April 10, 2011

Amateur tryout deal offers a look at what it's like to live the dream

For players hoping to break into pro hockey, there's nothing like a tryout to show your stuff.

By Rachel Lenzi rlenzi@mainetoday.com
Staff Writer

PORTLAND - A rash of injuries and reassignments within the Buffalo Sabres' organization prompted the need for immediate reinforcements in Portland, the organization's American Hockey League affiliate. In the days after his team was eliminated from the NCAA hockey tournament, Kyle Ostrow got a phone call from his agent.

click image to enlarge

Kyle Ostrow, a former University of Denver forward, is one of seven amateurs trying out for a spot in the Sabres organization this spirng with the Portland Pirates.

Derek Davis/Staff Photographer

click image to enlarge

Defenseman Jeff Dimmen took the Portland Pirates' offer of an amateur tryout as a next step after his career at UMaine. Dimmen sees the tryout as a chance to earn a pro contract.

Derek Davis/Staff Photographer

"You're headed to Portland, Maine," Ostrow's agent said.

It was the end of a hectic process that came at the end of a hectic time for Ostrow, but it was the start of Ostrow's professional hockey career after four years at the University of Denver. Yet while Ostrow joined the Portland Pirates on an amateur tryout agreement -- an ATO in pro hockey vernacular -- he isn't drawing a paycheck. Instead, Ostrow is working at a chance to earn a full-time paycheck as a pro.

The 23-year-old forward is one of a group of former college hockey players who are advertising their wares in the AHL as players who are on amateur tryout agreements, and there are no guarantees of a contract. After a certain period -- a player can remain on an ATO for up to 25 games -- a team can choose to keep the player or release him. For professional clubs, ATOs are a low-risk, low-cost way to assess talent while figuring out if and how a player fits that team's needs. For players, it's an opportunity to prove themselves.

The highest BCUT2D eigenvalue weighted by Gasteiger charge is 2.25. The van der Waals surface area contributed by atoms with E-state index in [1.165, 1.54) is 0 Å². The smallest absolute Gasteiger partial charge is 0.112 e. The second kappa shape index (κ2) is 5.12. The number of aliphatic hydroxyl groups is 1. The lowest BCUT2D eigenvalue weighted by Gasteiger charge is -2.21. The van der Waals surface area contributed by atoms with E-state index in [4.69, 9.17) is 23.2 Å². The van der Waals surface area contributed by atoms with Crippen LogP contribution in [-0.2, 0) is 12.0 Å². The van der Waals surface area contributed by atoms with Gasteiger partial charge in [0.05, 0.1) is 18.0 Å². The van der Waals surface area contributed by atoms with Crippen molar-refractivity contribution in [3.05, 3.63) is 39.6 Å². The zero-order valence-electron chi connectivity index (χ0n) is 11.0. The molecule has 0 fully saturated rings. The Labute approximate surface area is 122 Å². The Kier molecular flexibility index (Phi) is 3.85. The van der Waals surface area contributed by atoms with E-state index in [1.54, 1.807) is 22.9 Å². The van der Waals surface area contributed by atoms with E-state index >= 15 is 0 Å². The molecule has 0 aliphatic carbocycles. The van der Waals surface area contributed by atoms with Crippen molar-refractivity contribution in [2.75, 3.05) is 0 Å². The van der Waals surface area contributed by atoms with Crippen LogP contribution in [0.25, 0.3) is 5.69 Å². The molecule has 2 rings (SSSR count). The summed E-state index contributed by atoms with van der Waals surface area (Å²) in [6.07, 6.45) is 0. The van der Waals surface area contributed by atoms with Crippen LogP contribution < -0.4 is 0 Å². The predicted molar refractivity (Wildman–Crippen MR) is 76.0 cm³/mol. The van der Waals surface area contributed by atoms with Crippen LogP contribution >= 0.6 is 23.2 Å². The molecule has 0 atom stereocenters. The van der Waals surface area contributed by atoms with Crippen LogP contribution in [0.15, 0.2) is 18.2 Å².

"It's a challenge for those guys to get over the hump and say, 'I'll have a chance to go in, I'll have a chance to show them what I can do ... but I have a chance to get hurt,' " said Pirates Coach Kevin Dineen, who handles his team's ATO signings. "It's a big step for these kids, to make that leap and to play one level below the NHL."

A player agrees to a tryout with an AHL team as a free agent with only a nominal per diem as compensation and hopes to catch the eye of an NHL organization. Including Ostrow, the Pirates have seven players in their lineup on ATOs: defenseman Jeff Dimmen (Maine), goalie John Muse (Boston College), defenseman Eric Baier (Providence), forward Joe Whitney (BC), forward Shawn Szydlowski (Erie Otters) and defenseman Corey Fienhage, who played two seasons at North Dakota but spent last year with Kamloops of the Western Hockey League. They could remain with the team on an ATO for the AHL playoffs, or they could be looking for new teams once Portland's regular season ends today.

"The Pirates asked me if I wanted to come down and help fill in over a stretch of seven games in nine days," said Dimmen, who is one of five players from this year's team at Maine to turn pro on an ATO. "They needed some bodies and asked me if I wanted to come help out, and I jumped at the opportunity. Teams have been watching you at the college level and some teams may not know how you transition. So this is a way for you to showcase your abilities."

Some, like Ostrow and Dimmen, jump into a team's lineup right away. Others practice with teams and hope for playing time, in addition to hoping to make a strong impression, not just on the home team but on other teams who may be looking to plug holes within an organization.

"You don't know how long you're here for, just trying out with a team," Ostrow said. "Hopefully it helps me out for next year, to find a team and to get some experience. It's to see what kind of level of hockey this is, so I can see how hard I need to work this summer."

(Continued on page 2)

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